Pfizer, Moderna, Johnson and Johnson's Covid vaccine less effective against Omicron: Study
Vaccines developed by US drugmakers Pfizer, Moderna, Johnson and Johnson against Covid-19 have proved to be less effective against new super mutant Omicron variant that has now spread to 77 countries
Vaccines developed by US drugmakers Pfizer, Moderna, Johnson and Johnson against Covid-19 have proved to be less effective against the new super mutant Omicron variant that has now spread to 77 countries.
The Omicron variant, harbouring up to 36 mutations in spike protein, is known to evade vaccine efficacy.
The study led by researchers at Massachusetts General Hospital (MGH), Harvard and MIT tested blood from people who received the Moderna, Johnson & Johnson and Pfizer/BioNTech vaccines against a pseudovirus engineered to resemble the Omicron variant.
They included individuals that were both vaccinated recently or had recently taken booster doses, and also had prior SARS-CoV-2 infection.
The findings, posted on preprint Memedrxiv, meaning not peer-reviewed yet, showed that the neutralisation of Omicron was 'undetectable' in most vaccinated individuals.
"The study demonstrates that Omicron drastically escapes vaccine-induced immunity after primary vaccination series with mRNA-1273 (Moderna), BNT162b2 (PfizerBioNTech) or Ad26.COV2.S (Johnson & Johnson/Janssen) and exhibits increased infectivity in vitro, raising the potential for increased transmissibility," said Wilfredo F. Garcia-Beltran, Department of Pathology, MGH at Boston.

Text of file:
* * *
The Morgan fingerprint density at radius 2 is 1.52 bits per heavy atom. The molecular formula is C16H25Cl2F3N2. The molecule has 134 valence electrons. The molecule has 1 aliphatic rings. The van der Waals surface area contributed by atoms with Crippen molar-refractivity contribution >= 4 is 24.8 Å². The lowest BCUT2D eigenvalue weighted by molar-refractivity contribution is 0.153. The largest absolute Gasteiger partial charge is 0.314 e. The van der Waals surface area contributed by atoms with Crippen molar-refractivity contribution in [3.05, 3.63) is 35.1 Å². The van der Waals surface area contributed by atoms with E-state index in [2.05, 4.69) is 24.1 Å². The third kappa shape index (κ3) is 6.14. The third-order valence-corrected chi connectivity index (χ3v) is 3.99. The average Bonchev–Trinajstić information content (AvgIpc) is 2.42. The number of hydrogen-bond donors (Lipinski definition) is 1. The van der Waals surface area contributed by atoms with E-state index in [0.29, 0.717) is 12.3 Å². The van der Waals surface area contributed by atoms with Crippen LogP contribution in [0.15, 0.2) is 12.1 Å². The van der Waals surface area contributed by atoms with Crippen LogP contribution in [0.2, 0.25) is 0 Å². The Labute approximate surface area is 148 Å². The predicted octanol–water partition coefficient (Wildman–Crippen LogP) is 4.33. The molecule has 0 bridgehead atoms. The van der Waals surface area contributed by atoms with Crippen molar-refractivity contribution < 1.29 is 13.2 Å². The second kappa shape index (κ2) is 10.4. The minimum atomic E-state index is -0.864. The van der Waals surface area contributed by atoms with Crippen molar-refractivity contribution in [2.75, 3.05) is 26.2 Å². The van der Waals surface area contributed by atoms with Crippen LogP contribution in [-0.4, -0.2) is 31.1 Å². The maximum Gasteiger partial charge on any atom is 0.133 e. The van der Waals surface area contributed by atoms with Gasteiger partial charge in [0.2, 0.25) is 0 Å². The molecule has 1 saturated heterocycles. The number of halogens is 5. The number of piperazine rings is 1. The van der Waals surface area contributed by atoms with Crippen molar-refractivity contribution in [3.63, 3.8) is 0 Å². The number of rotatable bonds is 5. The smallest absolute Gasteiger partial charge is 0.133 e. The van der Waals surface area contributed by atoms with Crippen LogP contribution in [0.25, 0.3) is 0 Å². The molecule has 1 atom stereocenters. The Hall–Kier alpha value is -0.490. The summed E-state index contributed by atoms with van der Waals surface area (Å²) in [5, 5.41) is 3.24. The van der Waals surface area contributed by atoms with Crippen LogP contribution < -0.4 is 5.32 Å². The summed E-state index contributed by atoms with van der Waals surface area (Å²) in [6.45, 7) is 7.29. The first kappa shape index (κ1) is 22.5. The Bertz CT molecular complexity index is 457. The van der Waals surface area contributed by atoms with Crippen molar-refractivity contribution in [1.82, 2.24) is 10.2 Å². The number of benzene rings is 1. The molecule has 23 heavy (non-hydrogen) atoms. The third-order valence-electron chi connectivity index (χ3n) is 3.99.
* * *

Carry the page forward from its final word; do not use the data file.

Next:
However, individuals boosted with mRNA vaccines exhibited potent neutralisation of Omicron only 4-6-fold lower than wild type, suggesting that boosters enhance the cross-reactivity of neutralising antibody responses.
The team also found that Omicron pseudovirus is more infectious than any other variant tested. Overall, this study highlights the importance of boosters to broaden neutralising antibody responses against highly divergent SARS-CoV-2 variants.
Further, the study showed that recipients of mRNA boosters following J&J vaccine exhibited markedly improved neutralising titers, but did not achieve the breadth of response seen with mRNA primary vaccination followed by mRNA booster.
"Our results would suggest that these recipients of J&J vaccines may benefit from additional mRNA vaccine doses with the potential to further raise titers and broaden their neutralizing activity," the researchers said.
Omicron breakthrough infections may result in attenuated disease severity in vaccinated people due to cellular and innate immunity, they noted.
"These findings support the need for rapid and synchronized widespread deployment of mRNA boosters as a public health measure to curtail the emergence and spread of highly mutated SARS-CoV-2 variants," Garcia-Beltran said.
The results are in line with other studies recently published by researchers at the University of Oxford who said that they found the two-dose Pfizer and AstraZeneca Covid-19 vaccine regimens do not induce enough neutralising antibodies against the new variant.